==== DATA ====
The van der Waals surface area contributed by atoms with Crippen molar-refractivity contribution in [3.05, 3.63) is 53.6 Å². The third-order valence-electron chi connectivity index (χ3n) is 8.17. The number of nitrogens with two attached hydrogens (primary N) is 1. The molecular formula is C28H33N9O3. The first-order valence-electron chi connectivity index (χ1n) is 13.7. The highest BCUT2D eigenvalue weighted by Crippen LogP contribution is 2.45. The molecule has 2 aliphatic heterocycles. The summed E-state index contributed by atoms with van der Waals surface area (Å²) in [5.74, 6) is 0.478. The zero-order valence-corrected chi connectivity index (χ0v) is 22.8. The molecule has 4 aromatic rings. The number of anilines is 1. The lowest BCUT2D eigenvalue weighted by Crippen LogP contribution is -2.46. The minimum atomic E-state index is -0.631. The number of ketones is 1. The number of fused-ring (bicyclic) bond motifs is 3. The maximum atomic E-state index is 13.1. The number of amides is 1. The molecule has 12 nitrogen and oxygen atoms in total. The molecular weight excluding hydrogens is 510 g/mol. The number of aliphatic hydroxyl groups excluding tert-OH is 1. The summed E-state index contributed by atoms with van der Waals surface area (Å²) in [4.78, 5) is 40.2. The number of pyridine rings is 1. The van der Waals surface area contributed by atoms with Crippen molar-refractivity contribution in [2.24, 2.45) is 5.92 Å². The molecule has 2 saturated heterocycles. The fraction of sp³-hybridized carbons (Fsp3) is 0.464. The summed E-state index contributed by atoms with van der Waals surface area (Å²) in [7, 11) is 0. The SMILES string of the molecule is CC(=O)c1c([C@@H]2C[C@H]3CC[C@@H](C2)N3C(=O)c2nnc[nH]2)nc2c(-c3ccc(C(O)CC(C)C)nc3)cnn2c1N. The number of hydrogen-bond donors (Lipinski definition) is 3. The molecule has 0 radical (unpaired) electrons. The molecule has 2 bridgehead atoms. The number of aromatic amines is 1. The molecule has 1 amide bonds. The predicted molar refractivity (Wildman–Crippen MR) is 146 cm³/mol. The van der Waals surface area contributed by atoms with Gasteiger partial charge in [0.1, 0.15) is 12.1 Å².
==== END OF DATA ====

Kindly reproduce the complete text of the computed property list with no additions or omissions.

The van der Waals surface area contributed by atoms with Crippen molar-refractivity contribution in [3.05, 3.63) is 53.6 Å². The third-order valence-electron chi connectivity index (χ3n) is 8.17. The number of nitrogens with two attached hydrogens (primary N) is 1. The molecular formula is C28H33N9O3. The first-order valence-electron chi connectivity index (χ1n) is 13.7. The highest BCUT2D eigenvalue weighted by Crippen LogP contribution is 2.45. The molecule has 2 aliphatic heterocycles. The summed E-state index contributed by atoms with van der Waals surface area (Å²) in [5.74, 6) is 0.478. The zero-order valence-corrected chi connectivity index (χ0v) is 22.8. The molecule has 4 aromatic rings. The number of anilines is 1. The lowest BCUT2D eigenvalue weighted by Crippen LogP contribution is -2.46. The minimum atomic E-state index is -0.631. The number of ketones is 1. The number of fused-ring (bicyclic) bond motifs is 3. The maximum atomic E-state index is 13.1. The number of amides is 1. The molecule has 12 nitrogen and oxygen atoms in total. The molecular weight excluding hydrogens is 510 g/mol. The number of aliphatic hydroxyl groups excluding tert-OH is 1. The summed E-state index contributed by atoms with van der Waals surface area (Å²) in [4.78, 5) is 40.2. The number of pyridine rings is 1. The van der Waals surface area contributed by atoms with Crippen molar-refractivity contribution in [2.24, 2.45) is 5.92 Å². The molecule has 2 saturated heterocycles. The fraction of sp³-hybridized carbons (Fsp3) is 0.464. The summed E-state index contributed by atoms with van der Waals surface area (Å²) in [7, 11) is 0. The SMILES string of the molecule is CC(=O)c1c([C@@H]2C[C@H]3CC[C@@H](C2)N3C(=O)c2nnc[nH]2)nc2c(-c3ccc(C(O)CC(C)C)nc3)cnn2c1N. The number of hydrogen-bond donors (Lipinski definition) is 3. The molecule has 0 radical (unpaired) electrons. The molecule has 2 bridgehead atoms. The number of aromatic amines is 1. The molecule has 1 amide bonds. The predicted molar refractivity (Wildman–Crippen MR) is 146 cm³/mol. The van der Waals surface area contributed by atoms with Gasteiger partial charge in [0.1, 0.15) is 12.1 Å².